Military Says Libya Strike Bore Critical Intel

The head of the U.S. Africa Command, Marine Gen. Thomas Waldhauser, right, spoke to AP on Feb. 17 about the U.S. airstrike in Libya. (Christoph Schmidt/dpa via AP)
The head of the U.S. Africa Command, Marine Gen. Thomas Waldhauser, right, spoke to AP on Feb. 17 about the U.S. airstrike in Libya. (Christoph Schmidt/dpa via AP)

MUNICH -- Senior U.S. military officials say the massive airstrikes that killed more than 80 Islamic State militants in southern Libya last month generated critical computer data, documents and information from prisoner interrogations that the U.S. can use to track and target more fighters.

Marine Gen. Thomas Waldhauser, the head of U.S. Africa Command, told The Associated Press in an interview Friday that the U.S. got significant intelligence from the camps after the bombings, adding that "there's some things we're working on." Waldhauser declined to go into detail about intelligence that was gathered.

But a senior U.S. military official described some of the information gathered and said that several Islamic State fighters who survived the Jan. 18th strikes were taken and interrogated by forces from Libya's Government of National Accord.

The official said the intelligence collected at the IS camps confirmed that the fighters had direct communication with the core Islamic State group in Syria and provided information about how they move through tunnels in the country. The official was not authorized to discuss the details publicly so spoke on condition of anonymity.

"We did get some actionable intelligence and we continue to work with that and develop what we can from it," Waldhauser told The Associated Press at the Munich Security Conference, which began Thursday. "We are watching, we are paying attention to where we can see numbers of them gathering and that is a focus to a large degree of our intelligence development."

U.S. Air Force B-2 bombers attacked the Islamic State military camps in Libya's lawless southern region, targeting fighters who former Defense Secretary Ash Carter said "were actively planning operations against our allies in Europe." The senior U.S. military official said that none of the information appeared to suggest an imminent attack against the west.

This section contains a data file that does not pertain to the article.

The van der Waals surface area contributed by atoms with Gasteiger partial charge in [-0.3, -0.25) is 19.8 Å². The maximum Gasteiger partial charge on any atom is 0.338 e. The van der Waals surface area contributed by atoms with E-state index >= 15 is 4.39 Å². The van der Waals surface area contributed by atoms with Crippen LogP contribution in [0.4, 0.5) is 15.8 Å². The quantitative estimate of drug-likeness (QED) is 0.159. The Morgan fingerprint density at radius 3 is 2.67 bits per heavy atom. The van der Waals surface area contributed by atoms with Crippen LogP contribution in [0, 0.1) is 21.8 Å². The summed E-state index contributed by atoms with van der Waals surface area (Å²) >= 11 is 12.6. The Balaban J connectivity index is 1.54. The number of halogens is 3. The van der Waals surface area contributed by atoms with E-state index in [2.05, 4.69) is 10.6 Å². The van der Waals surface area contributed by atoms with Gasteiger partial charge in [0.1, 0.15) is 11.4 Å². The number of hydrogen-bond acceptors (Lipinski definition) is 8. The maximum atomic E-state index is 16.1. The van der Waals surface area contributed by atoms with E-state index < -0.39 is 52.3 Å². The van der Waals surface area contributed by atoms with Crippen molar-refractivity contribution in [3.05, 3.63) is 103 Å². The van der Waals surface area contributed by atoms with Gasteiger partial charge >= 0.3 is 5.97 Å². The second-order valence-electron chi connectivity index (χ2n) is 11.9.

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In addition to the Libyan militia troops, there were special operations forces from the United Kingdom that took part in the intelligence collection, according to the military official. The official said that all of the IS members at the camps were foreign fighters and that none were Libyan.

Waldhauser said the military had watched the camps since late last fall, but that the fighters move around southern Libya and don't stay in any one place for long.

He called the strike a "devastating blow" to the group.

"It was successful from the standpoint that we really did, I think, send a very strong signal to ISIL that remains in Libya that we will watch you and we will come after you," Waldhauser said, using another acronym for Islamic State.

He said the foreign fighter flow across the porous borders of the countries surrounding Libya, including Chad and Tunisia, continues to be a concern.

Overall, Waldhauser said, there are still "a couple hundred" IS members left in Libya. The total was well over 5,000 last year, but that number began to drop as Libyan forces, backed by U.S. airstrikes, began to successfully push them out of the central coastal city of Sirte.

Libyan forces ousted the last IS militants from their holdouts in Sirte in December.

During the January airstrikes by the U.S., the B-2 bombers flew more than 30 hours round-trip from Missouri and dropped about 100 precision-guided munitions. It was an unusual mission since the U.S. doesn't often send the bombers on counter-terrorism strikes.

The bombings, which also included strikes by Air Force MQ-9 Reaper drones, destroyed a lot of the camps, and likely a lot of potential intelligence information. The camps were about 28 miles southwest of Sirte.

It also was the first time the B-2s were used in combat since the 2011 air campaign that forced Libyan dictator Moammar Gadhafi from power and led to his killing.

Libya plunged into chaos and lawlessness after Gadhafi's ouster and the subsequent civil war. Two rival administrations operate in the east and west of the vast, oil-rich nation.

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